Dropbox Argues to Publish Number of National Security Letter Requests

Dropbox filed an amicus brief with the FISA court, looking for permission to publish the number of National Security Letter requests it receives.

Dropbox, as LinkedIn did a week ago, filed an amicus brief yesterday with the United States Foreign Intelligence Surveillance Court (FISC) requesting permission to publish the number of National Security Letter requests the cloud storage company receives.

Dropbox followed LinkedIn’s lead, arguing in its brief that the government’s proposal that companies be allowed to report NSL requests in aggregates of 1,000 works against transparency.

“It would shed almost no light on the data requests Dropbox receives, and could foster the impression that Dropbox received many more national-security requests than it did,” Dropbox wrote in its brief.

Dropbox has been publishing annual transparency reports for almost two years; early this year, it reported 87 requests for information affecting 164 accounts between January and December 2012, for which it complied with 82 percent of those requests. The report, however, did not include national security requests because, Dropbox said, if for example it had received only one NSL request last year, it would have to report it as having received between one and 1,000 requests.

“It would also obfuscate the number of law-enforcement requests Dropbox received in 2012, many of which were not sealed and are in the public record. Because Dropbox is unwilling to distort its reporting this way, it instead must omit information about the number of national-security requests,” Dropbox wrote. “That result is bad for the public. Dropbox would prefer to report any national-security requests in the same way it reports law-enforcement requests: by publishing the total number of requests received over a given period along with the number of affected accounts.”

The conundrum here, experts argue, is not with large companies such as Dropbox or Google, but for smaller companies not to report NSL requests. For example, should a small ISP with fewer than 100 customers report it received 50 NSL requests, that information would tip off terrorists or criminals that the ISP is being targeted by the government.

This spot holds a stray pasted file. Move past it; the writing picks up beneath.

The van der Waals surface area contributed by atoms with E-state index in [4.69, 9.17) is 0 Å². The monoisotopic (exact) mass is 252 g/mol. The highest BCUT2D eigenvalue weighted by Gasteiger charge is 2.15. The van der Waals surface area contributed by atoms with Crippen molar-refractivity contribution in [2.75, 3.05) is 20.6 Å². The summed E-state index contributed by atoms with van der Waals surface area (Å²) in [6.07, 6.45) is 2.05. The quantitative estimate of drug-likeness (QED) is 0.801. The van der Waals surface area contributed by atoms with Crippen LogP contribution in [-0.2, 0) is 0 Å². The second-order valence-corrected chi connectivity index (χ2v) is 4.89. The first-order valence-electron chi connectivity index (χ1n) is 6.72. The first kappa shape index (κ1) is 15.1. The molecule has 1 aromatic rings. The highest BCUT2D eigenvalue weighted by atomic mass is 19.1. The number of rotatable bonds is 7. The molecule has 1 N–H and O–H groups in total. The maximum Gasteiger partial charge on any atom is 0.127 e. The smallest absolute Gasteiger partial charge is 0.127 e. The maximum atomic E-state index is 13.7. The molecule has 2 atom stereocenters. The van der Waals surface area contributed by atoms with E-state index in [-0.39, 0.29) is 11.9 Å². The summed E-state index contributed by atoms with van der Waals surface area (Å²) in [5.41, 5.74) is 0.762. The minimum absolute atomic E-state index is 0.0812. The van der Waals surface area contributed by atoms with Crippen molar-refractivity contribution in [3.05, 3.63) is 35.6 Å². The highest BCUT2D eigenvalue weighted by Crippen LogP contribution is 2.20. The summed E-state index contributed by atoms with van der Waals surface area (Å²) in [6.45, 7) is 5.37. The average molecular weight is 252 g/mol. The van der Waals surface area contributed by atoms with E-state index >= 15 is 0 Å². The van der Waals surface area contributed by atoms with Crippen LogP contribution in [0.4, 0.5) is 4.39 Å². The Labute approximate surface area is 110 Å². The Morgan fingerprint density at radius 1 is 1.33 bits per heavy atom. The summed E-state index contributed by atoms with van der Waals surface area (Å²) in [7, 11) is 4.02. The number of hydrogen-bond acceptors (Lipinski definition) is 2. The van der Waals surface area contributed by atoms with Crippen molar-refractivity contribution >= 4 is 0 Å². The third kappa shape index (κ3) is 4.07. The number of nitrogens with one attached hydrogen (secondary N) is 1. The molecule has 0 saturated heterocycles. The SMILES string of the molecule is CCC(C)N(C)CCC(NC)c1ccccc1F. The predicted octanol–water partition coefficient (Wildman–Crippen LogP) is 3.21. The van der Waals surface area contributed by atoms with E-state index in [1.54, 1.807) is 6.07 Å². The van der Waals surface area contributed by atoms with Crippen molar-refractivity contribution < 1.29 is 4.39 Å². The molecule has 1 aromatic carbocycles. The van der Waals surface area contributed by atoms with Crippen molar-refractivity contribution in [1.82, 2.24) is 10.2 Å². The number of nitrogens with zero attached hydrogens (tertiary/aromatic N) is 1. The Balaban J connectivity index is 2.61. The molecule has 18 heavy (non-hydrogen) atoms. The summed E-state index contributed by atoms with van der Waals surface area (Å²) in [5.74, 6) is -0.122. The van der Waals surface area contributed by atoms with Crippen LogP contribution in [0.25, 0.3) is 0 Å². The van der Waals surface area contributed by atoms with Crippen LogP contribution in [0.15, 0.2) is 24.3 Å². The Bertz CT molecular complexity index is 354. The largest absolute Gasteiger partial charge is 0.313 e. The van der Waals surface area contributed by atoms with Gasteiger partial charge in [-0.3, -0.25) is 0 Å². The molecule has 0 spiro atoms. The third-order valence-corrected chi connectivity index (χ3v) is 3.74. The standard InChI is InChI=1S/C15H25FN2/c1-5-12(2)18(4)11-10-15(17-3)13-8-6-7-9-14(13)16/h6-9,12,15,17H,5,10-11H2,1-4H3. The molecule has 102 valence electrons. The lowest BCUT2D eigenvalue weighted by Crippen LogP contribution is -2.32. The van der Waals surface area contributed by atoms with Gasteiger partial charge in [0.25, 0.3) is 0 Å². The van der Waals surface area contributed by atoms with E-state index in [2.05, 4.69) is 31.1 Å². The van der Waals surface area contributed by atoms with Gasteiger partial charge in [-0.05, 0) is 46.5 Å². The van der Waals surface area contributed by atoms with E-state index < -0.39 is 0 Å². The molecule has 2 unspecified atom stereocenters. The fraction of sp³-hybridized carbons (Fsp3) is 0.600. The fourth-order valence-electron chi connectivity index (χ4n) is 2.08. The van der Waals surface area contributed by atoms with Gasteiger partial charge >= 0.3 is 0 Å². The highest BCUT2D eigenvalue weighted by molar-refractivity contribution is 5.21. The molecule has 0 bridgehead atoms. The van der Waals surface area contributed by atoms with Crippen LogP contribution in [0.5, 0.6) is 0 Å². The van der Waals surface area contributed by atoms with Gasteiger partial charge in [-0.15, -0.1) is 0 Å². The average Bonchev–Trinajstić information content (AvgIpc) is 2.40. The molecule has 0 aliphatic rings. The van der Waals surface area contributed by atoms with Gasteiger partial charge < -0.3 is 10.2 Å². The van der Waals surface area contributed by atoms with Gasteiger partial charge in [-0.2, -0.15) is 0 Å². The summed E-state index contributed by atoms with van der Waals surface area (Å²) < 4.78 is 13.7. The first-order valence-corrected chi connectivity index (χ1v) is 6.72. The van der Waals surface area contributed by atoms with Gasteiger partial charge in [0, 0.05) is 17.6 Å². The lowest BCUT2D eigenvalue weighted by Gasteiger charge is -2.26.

Google, Microsoft, Facebook and Yahoo each filed similar briefs with FISC, arguing as LinkedIn and Dropbox have, that the government’s denial violates these companies’ First Amendment rights to free speech and affects their ability to maintain a trustworthy relationship with users with regard to government access to their data. These requests for additional transparency began shortly after Edward Snowden’s leaked documents were published and the depths of NSA surveillance of Americans in the name of national security were made public.

“The government is violating these rights by ordering private parties to keep quiet on an important matter involving the government’s conduct. In doing so, it is preventing the public from learning basic facts about how the government is using its national-security powers,” Dropbox wrote. “No harm to national security can be expected from the Service Providers releasing accurate information about the number of national-security requests that have been made.”

Director of National Intelligence James Clapper, meanwhile, said that the government will be releasing aggregate data on the number of NSL requests it makes of Internet companies. Dropbox argues not only that the government’s ban impedes trust between the company and its users, but that it negatively impacts companies that receive proportionately few NSL requests.

“No harm to national security can be expected from the Service Providers (Google, Microsoft, et al) releasing accurate information about the number of national security requests that have been made,” Dropbox wrote. “We are talking about aggregate numbers that should have been made public months ago.”

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